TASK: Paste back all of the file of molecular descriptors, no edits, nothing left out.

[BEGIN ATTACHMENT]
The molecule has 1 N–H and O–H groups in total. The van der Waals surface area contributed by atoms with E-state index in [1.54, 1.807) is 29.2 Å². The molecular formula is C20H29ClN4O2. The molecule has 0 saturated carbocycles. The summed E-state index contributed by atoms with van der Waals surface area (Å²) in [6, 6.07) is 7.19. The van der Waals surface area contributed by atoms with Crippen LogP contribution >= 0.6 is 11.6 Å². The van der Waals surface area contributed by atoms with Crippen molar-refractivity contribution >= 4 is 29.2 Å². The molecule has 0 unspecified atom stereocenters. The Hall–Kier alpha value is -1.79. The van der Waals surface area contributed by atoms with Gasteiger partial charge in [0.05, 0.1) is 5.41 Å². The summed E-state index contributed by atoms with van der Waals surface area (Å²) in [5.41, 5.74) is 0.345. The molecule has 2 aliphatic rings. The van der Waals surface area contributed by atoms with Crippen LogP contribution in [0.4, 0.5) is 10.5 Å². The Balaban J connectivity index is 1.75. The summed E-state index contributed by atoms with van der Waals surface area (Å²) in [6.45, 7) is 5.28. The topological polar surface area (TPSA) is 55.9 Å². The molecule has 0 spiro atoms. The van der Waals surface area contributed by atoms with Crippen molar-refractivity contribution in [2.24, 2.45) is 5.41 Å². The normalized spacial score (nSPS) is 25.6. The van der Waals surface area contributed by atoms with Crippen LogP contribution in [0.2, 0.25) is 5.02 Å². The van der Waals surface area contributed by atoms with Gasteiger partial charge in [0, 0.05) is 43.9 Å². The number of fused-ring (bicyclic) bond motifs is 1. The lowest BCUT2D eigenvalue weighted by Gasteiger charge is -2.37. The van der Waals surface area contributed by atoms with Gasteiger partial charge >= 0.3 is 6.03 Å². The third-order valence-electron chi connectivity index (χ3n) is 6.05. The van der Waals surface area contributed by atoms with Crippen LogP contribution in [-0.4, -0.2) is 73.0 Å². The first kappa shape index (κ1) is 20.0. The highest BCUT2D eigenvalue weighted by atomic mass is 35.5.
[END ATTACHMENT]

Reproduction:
The molecule has 1 N–H and O–H groups in total. The van der Waals surface area contributed by atoms with E-state index in [1.54, 1.807) is 29.2 Å². The molecular formula is C20H29ClN4O2. The molecule has 0 saturated carbocycles. The summed E-state index contributed by atoms with van der Waals surface area (Å²) in [6, 6.07) is 7.19. The van der Waals surface area contributed by atoms with Crippen LogP contribution >= 0.6 is 11.6 Å². The van der Waals surface area contributed by atoms with Crippen molar-refractivity contribution >= 4 is 29.2 Å². The molecule has 0 unspecified atom stereocenters. The Hall–Kier alpha value is -1.79. The van der Waals surface area contributed by atoms with Gasteiger partial charge in [0.05, 0.1) is 5.41 Å². The summed E-state index contributed by atoms with van der Waals surface area (Å²) in [5.41, 5.74) is 0.345. The molecule has 2 aliphatic rings. The van der Waals surface area contributed by atoms with Crippen LogP contribution in [0.4, 0.5) is 10.5 Å². The Balaban J connectivity index is 1.75. The summed E-state index contributed by atoms with van der Waals surface area (Å²) in [6.45, 7) is 5.28. The topological polar surface area (TPSA) is 55.9 Å². The molecule has 0 spiro atoms. The van der Waals surface area contributed by atoms with Crippen molar-refractivity contribution in [2.24, 2.45) is 5.41 Å². The normalized spacial score (nSPS) is 25.6. The van der Waals surface area contributed by atoms with Crippen LogP contribution in [0.2, 0.25) is 5.02 Å². The van der Waals surface area contributed by atoms with Gasteiger partial charge in [0, 0.05) is 43.9 Å². The number of fused-ring (bicyclic) bond motifs is 1. The lowest BCUT2D eigenvalue weighted by Gasteiger charge is -2.37. The van der Waals surface area contributed by atoms with Gasteiger partial charge >= 0.3 is 6.03 Å². The third-order valence-electron chi connectivity index (χ3n) is 6.05. The van der Waals surface area contributed by atoms with Crippen LogP contribution in [-0.4, -0.2) is 73.0 Å². The first kappa shape index (κ1) is 20.0. The highest BCUT2D eigenvalue weighted by atomic mass is 35.5.